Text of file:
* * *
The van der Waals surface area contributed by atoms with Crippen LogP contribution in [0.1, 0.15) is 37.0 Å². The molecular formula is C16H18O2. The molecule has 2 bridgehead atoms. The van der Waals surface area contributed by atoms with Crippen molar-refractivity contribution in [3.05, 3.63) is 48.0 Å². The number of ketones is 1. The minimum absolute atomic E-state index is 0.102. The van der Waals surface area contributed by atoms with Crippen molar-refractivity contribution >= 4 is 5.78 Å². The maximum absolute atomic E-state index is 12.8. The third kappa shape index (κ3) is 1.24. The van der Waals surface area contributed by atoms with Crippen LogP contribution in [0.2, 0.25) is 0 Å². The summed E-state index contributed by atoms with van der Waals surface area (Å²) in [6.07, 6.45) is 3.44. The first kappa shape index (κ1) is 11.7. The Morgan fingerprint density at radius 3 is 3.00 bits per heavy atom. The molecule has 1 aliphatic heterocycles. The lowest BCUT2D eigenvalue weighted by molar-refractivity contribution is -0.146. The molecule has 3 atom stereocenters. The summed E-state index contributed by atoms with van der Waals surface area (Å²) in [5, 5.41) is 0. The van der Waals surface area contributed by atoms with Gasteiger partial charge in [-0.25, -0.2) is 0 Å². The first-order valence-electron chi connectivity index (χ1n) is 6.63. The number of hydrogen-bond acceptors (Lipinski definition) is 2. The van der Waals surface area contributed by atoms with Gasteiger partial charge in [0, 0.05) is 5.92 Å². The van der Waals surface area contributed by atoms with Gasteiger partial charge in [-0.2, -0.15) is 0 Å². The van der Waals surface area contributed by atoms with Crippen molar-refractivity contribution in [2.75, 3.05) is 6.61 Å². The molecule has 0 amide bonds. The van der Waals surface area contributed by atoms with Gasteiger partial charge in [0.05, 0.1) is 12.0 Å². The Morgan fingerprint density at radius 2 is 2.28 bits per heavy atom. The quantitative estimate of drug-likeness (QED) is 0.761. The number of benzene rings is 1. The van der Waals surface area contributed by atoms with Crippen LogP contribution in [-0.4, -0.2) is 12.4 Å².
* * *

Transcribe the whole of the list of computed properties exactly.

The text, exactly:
The van der Waals surface area contributed by atoms with Crippen LogP contribution in [0.1, 0.15) is 37.0 Å². The molecular formula is C16H18O2. The molecule has 2 bridgehead atoms. The van der Waals surface area contributed by atoms with Crippen molar-refractivity contribution in [3.05, 3.63) is 48.0 Å². The number of ketones is 1. The minimum absolute atomic E-state index is 0.102. The van der Waals surface area contributed by atoms with Crippen molar-refractivity contribution >= 4 is 5.78 Å². The maximum absolute atomic E-state index is 12.8. The third kappa shape index (κ3) is 1.24. The van der Waals surface area contributed by atoms with Crippen LogP contribution in [0.2, 0.25) is 0 Å². The summed E-state index contributed by atoms with van der Waals surface area (Å²) in [6.07, 6.45) is 3.44. The first kappa shape index (κ1) is 11.7. The Morgan fingerprint density at radius 3 is 3.00 bits per heavy atom. The molecule has 1 aliphatic heterocycles. The lowest BCUT2D eigenvalue weighted by molar-refractivity contribution is -0.146. The molecule has 3 atom stereocenters. The summed E-state index contributed by atoms with van der Waals surface area (Å²) in [5, 5.41) is 0. The van der Waals surface area contributed by atoms with Gasteiger partial charge in [-0.25, -0.2) is 0 Å². The first-order valence-electron chi connectivity index (χ1n) is 6.63. The number of hydrogen-bond acceptors (Lipinski definition) is 2. The van der Waals surface area contributed by atoms with Gasteiger partial charge in [0, 0.05) is 5.92 Å². The van der Waals surface area contributed by atoms with Gasteiger partial charge in [-0.2, -0.15) is 0 Å². The van der Waals surface area contributed by atoms with Crippen molar-refractivity contribution in [2.75, 3.05) is 6.61 Å². The molecule has 0 amide bonds. The van der Waals surface area contributed by atoms with Gasteiger partial charge in [0.05, 0.1) is 12.0 Å². The Morgan fingerprint density at radius 2 is 2.28 bits per heavy atom. The quantitative estimate of drug-likeness (QED) is 0.761. The number of benzene rings is 1. The van der Waals surface area contributed by atoms with Crippen LogP contribution in [-0.4, -0.2) is 12.4 Å².